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rescuing arcade machines

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Duke of Lancaster Wales


For these that have drove up the north wales coast as a child and seen the big ship docked next to the market and wounded what it was about.

Its rusting hulk lies off the Welsh coast like an abandoned ghost ship ready for the breakers yard.  But the dream that brought the Duke of Lancaster to its spot at Llanerch-y-Mor in 1979 was a million miles removed from its current sorry state.

The ship was to be a floating leisure and retail complex called The Funship. It was hoped it would become one of the region’s top tourism attractions.

But instead of happy tourists roaming its decks and taking in the seascape, the intervening 37 years have brought mostly stagnation for the ship amid a row between its owner John Rowley and the local authority.


With plans in place for a hotel conversion (which never materialised), and kitted out with various attractions, including an arcade covering the whole of the car deck, the Fun Ship quickly became a popular tourist attraction, creating jobs and bringing wealth to the local area. But the fun wasn’t to last long. A very complicated and fraught legal fight began with the local council who feared its presence would decimate local businesses. Its use as “The Fun Ship” was relatively short-lived and it was subsequently closed to the public; supposedly because access to the ship is via a bridge under the North Wales railway line, which was too low for emergency vehicles – a technicality disputed by the owners throughout the battle

What this meant was that amongst all its other other inventory, over 50 arcade machines from the golden era were sealed shut inside the ship.

Over time, the derelict ship started to rust, and became largely forgotten about, known only to locals as the beached ship by the coast. No one went there, no one cared. The owners stated they had no plans to sell. It was literally a metal tomb. And so it quietly sat, holding its cargo.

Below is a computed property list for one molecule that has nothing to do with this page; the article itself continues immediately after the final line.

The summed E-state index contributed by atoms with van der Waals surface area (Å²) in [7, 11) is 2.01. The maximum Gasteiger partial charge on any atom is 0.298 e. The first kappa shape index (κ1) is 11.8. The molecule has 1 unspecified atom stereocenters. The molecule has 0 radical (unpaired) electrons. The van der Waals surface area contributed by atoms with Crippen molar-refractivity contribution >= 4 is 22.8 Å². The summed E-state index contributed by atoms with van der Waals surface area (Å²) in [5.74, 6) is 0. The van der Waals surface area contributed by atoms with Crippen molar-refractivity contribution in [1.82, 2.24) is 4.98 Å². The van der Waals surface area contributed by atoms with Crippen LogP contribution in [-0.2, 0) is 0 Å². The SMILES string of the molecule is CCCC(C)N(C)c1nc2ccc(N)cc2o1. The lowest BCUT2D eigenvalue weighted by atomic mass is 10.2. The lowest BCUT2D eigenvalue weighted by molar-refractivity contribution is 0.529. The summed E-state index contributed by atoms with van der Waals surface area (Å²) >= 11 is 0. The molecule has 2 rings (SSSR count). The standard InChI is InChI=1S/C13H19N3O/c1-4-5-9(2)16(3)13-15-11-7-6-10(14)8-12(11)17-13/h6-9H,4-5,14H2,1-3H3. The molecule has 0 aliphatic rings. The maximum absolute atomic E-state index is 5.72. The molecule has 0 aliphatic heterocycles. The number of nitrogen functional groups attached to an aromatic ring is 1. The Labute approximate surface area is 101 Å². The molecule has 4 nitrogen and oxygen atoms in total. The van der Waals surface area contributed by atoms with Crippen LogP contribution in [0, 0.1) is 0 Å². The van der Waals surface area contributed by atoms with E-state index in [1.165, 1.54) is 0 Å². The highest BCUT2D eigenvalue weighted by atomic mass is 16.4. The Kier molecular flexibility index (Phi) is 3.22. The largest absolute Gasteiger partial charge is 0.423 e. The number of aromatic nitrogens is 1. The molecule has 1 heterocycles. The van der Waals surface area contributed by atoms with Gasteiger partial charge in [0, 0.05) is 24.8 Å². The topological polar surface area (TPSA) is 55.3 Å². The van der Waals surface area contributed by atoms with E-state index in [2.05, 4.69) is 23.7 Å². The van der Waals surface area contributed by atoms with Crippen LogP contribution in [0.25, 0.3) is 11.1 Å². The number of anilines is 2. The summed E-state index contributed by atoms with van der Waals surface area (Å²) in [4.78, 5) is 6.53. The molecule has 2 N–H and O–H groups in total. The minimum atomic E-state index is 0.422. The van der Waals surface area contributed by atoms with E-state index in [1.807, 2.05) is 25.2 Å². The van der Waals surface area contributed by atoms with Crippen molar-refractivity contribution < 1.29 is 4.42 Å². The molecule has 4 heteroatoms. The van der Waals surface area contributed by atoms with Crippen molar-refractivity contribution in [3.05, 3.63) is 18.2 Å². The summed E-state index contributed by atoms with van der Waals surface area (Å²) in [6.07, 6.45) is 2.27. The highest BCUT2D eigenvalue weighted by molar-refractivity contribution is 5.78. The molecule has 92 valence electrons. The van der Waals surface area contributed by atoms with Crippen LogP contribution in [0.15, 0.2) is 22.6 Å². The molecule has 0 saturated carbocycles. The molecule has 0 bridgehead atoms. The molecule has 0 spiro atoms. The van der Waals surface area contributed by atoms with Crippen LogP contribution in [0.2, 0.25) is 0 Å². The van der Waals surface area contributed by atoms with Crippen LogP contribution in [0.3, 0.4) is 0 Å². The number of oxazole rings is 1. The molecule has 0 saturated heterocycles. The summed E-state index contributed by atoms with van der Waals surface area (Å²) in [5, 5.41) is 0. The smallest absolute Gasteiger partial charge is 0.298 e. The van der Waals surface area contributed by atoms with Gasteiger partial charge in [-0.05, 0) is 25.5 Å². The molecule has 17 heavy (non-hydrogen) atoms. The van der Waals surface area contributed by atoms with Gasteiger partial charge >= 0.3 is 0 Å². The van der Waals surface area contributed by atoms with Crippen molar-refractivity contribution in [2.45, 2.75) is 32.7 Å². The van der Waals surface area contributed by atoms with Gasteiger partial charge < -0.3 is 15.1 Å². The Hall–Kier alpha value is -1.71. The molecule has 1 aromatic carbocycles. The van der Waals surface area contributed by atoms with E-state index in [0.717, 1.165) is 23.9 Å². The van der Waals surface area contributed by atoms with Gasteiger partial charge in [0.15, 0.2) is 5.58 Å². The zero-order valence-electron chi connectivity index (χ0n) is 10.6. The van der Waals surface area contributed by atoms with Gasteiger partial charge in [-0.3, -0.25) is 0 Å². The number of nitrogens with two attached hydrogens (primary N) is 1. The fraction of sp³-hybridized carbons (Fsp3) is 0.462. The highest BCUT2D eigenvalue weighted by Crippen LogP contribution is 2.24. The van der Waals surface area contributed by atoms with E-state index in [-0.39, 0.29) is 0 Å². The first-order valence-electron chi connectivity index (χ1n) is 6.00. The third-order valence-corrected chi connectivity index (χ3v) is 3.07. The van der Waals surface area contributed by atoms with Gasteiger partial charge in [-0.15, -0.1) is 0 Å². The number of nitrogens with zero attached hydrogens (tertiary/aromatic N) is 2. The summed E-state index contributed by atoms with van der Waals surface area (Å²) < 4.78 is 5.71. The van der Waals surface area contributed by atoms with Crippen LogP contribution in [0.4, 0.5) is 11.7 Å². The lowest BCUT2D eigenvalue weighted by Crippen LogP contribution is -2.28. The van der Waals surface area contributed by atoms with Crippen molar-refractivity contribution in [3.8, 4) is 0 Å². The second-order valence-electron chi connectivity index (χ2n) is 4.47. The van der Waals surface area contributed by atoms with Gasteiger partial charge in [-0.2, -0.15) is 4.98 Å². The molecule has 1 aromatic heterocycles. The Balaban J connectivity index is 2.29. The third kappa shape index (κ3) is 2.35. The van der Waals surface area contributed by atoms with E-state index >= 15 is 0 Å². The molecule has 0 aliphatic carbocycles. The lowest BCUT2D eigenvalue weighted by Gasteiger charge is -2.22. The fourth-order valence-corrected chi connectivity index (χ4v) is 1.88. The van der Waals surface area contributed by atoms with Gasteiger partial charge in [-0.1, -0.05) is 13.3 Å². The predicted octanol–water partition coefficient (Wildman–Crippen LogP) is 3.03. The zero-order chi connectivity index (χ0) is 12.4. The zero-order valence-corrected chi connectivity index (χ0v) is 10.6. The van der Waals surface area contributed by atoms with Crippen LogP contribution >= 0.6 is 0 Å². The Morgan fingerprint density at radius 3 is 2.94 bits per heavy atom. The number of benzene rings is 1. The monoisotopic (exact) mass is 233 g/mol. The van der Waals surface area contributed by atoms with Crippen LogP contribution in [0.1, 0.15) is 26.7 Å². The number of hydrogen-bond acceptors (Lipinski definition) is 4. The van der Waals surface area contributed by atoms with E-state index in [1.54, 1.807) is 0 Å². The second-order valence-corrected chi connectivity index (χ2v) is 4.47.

Fast forward to 2009, and some folks over at the 28dayslater website, an urban exploration community, posted a series of pictures supposedly taken from inside the vessel. For those that don’t know, ‘Urbex’ is a pastime where people gain access to old abandoned buildings and explore, taking pictures along the way. Someone had managed to gain access to the inside of the ship in the middle of the night. Amongst the set of haunting pictures they took was a single tantalising glimpse of the stash of cabs:

A picture of some of these machines surfaced on an urban explorer website and was spotted by arcade machine enthusiasts. Oliver Moazzezi, a member of arcade machine enthusiast forum www.ukvac.com, then began trying to track down the owners.

Oliver said: "I spent eight months trying to contact the owners of the place I could see the games in. I phoned the council, I phoned the Post Office (yeah I really did!) in the town and phoned everywhere, each time getting another clue in the puzzle that would lead me to the owners of this place that had the games in. I finally contacted the owners in January 2011 after going through the said local councils, local shops (you name it) and finally got in contact with a family member.

Met by the owner at the ship, Oliver and two friends were let in and eventually discovered the arcade.









Oliver was blown away by the discovery. He told The Arcade Blogger: "I couldn’t believe all these games had been here and then one day in 1983 the ship was shut not to be opened again due to legal issues. These games saw year after year of summers and winters through the port holes, the sun rising, the sun setting, FOR THIRTY YEARS.

It took another eight months of going back and forth with the seller to arrange to get the machines off the ship. A price was agreed but then Oliver was given 10 days to remove them or lose them.





So the net result was that one by one, over 50 classic arcade machines were saved, and the team pulled off what is considered the most audacious arcade raid ever carried out here in the UK. These cabs are now in the safe hands of collectors across Europe and are in the process of being repaired and restored. And this is the essence of the hobby – finding, rescuing and restoring these early games.


Nice little story

Quotes taken from links down below.





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